10 Questions: Chuck Dell’Ario, ‘65
 

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Bill Stull, SHHS '65 on March 9, 2019 at 11:44 AM said:

An inspiring interview with an exemplary classmate.
Paul Saevig, ‘67 on March 8, 2019 at 9:35 PM said:

The first time I met my SHHS counselor, Miss Annie Lu McFarlin, she mentioned Chuck specifically as someone I could emulate. Justly so.

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10 Questions | Chuck Dell’Ario, Attorney

Napa attorney advocates for the underdogJennifer Huffman, Napa News. Dec 11, 2018.

A. Charles "Chuck" Dell'Ario is an appellate specialist attorney certified by the State Bar of California.

 

As of next week, Alan Charles “Chuck” Dell’Ario will celebrate his 44th year of working as an attorney.

 

“I’m happy to say I still love the law,” he said.

 

“I love the fact that I get to help people that need my help. Mostly my cases involve little people against big people,” Dell’Ario said. “I get to be David in this whole series of David and Goliath stories.”

 

Dell’Ario moved to Napa in 2010.

 

  1. What was your first job?

 

I was an after-school paper carrier for the Detroit News but my first real job was as night cook at Carl’s Jr. in Brea, Calif. while I was still in high school. It was 1964 and they left me and another 16-year old alone from 7 to 10 p.m. to close the stand.

 

2. How did you get into the legal industry?

 

I studied economics in college. When I got home from the Vietnam War, I couldn’t decide between biz school and law school. Law school won out.

 

3. What’s a common misconception you get about being an attorney?

 

That attorneys are just in it for the money and that they’re willing to do unethical or illegal things. That’s not so. The attorneys I know are highly ethical.

 

4. How do you describe your work ethic?

 

When I was a young lawyer my mentor, Eugene Lawlor (a leading East Bay trial attorney), told me when you go to court strive to know that case better than anyone in the world.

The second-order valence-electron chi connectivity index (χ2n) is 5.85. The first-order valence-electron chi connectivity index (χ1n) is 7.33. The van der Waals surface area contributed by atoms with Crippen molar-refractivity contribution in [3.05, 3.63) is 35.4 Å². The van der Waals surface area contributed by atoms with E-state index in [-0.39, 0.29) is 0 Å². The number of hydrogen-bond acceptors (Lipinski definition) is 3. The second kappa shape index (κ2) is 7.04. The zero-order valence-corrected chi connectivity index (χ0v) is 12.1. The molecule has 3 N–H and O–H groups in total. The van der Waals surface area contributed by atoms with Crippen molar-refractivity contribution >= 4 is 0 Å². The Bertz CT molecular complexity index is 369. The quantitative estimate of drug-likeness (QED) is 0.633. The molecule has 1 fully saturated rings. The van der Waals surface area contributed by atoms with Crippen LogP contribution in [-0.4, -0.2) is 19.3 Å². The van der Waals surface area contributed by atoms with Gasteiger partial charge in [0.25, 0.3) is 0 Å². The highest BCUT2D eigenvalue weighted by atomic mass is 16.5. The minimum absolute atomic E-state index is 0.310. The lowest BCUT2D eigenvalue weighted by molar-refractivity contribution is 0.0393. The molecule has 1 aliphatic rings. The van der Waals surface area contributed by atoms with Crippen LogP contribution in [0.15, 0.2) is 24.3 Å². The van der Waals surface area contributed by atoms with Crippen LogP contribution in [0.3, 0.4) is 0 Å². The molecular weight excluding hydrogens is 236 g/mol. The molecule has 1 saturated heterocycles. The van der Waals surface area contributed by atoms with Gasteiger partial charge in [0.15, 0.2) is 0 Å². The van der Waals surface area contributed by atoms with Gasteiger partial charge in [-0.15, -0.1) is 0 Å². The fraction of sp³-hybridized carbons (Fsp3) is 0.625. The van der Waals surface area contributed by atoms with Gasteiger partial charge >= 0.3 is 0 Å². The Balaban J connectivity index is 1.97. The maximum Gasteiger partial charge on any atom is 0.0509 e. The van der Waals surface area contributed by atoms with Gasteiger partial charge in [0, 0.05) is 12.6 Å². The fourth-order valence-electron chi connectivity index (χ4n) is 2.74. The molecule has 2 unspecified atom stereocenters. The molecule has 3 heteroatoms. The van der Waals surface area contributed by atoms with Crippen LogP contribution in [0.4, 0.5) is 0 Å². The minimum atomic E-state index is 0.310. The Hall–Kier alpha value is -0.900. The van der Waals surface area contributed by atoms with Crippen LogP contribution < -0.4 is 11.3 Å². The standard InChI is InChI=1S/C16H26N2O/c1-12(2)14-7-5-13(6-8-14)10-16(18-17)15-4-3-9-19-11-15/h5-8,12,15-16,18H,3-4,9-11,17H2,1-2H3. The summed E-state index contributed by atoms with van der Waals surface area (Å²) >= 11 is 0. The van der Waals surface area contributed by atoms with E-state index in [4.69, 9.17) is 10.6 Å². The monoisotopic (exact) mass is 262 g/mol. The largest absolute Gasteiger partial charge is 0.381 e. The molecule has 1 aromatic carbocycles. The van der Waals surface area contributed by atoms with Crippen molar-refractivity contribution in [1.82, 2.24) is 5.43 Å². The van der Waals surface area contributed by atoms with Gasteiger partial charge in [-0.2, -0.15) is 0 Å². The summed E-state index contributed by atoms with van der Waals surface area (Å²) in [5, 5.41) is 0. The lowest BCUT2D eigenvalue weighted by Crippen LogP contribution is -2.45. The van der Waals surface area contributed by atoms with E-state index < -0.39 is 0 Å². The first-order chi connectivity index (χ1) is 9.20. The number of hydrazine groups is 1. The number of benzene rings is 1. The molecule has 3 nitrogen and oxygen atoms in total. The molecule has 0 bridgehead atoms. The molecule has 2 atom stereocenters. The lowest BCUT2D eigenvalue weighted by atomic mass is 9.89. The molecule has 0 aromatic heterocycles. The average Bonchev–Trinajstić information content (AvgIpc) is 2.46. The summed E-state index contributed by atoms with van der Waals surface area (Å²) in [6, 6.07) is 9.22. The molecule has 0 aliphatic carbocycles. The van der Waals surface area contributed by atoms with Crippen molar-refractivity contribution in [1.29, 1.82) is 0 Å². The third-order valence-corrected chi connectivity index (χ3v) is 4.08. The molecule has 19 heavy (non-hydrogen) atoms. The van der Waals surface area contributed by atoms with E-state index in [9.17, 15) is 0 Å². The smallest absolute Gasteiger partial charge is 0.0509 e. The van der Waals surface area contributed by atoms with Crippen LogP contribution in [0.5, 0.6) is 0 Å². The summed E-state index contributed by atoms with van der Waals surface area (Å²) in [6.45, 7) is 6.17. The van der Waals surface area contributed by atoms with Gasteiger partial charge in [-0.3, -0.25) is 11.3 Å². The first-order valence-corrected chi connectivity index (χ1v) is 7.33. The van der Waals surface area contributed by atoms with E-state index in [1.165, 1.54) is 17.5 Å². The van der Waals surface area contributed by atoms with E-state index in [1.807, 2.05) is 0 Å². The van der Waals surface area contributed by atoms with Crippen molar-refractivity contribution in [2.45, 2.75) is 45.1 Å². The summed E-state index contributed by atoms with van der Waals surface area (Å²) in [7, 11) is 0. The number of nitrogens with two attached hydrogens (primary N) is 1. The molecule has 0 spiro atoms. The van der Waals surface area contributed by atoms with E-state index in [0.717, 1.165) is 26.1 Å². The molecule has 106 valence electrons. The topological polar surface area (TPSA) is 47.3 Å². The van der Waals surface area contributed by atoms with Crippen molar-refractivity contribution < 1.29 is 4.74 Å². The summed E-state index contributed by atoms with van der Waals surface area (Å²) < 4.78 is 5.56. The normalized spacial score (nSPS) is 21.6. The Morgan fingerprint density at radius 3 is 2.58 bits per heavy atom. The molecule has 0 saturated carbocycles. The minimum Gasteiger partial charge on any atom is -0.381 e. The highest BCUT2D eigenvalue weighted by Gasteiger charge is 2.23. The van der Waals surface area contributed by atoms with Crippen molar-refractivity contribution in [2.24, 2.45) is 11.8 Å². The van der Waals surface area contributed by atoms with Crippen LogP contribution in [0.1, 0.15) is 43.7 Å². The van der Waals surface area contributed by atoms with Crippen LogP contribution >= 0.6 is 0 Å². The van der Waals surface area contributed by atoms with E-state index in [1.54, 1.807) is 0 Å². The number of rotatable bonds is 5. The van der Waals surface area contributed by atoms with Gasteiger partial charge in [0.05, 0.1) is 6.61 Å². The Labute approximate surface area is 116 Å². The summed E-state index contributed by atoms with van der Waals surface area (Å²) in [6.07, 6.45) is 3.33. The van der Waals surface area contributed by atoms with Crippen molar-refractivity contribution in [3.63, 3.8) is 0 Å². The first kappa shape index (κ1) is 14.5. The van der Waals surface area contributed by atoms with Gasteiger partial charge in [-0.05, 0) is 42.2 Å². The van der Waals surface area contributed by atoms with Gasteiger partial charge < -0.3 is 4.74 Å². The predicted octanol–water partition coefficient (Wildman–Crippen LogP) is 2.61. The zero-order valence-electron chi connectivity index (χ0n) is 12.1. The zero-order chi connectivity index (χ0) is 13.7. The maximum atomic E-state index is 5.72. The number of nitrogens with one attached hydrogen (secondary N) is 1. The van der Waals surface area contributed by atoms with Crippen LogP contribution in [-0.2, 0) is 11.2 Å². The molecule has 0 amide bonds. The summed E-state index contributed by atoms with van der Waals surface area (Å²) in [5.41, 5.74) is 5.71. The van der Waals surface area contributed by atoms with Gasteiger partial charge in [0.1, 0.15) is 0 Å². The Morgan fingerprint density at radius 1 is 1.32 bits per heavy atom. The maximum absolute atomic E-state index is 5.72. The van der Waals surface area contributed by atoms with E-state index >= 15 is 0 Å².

That’s the level of preparation and work I aspire to when I take on a case.

 

5. What is the biggest challenge your industry has faced?

 

 

(In) our country the legal system and the separation of powers doctrine are based on the rule of law.

The rule of law is now under the most serious challenge we’ve ever known. The independence of the judiciary is threatened by partisan politics, and not just in Washington, but across our country.

 

6. What is one thing you hope to accomplish in your lifetime that you haven’t yet?

 

Argue a case in the U.S. Supreme Court.

 

7. Do you have a favorite attorney from history?

 

I look back at people like John Adams. He epitomized what we’re supposed to be about. You take an unpopular cause because the rule of law in our judicial system depends on lawyers that are willing to do that. For me, that’s what being an attorney is all about.

 

8. If you could change one thing about the legal industry, what would it be?

 

 

Make the justice system truly color-blind. Right now, the system discriminates against minorities and people of color.

 

9. What’s on your to-do list?

 

Practice law for 50 years. (Just six to go!)

Shoot my age at golf. (I need to get a lot better and older.)

 

10. What’s something people might be surprised to know about you?

 

I’m a really good cook and do all the cooking in our house. It’s my main hobby. I won the Gilroy Garlic Festival Recipe and Cooking contest for my Turkey Filets in Ancho Chilies and Garlic.

 

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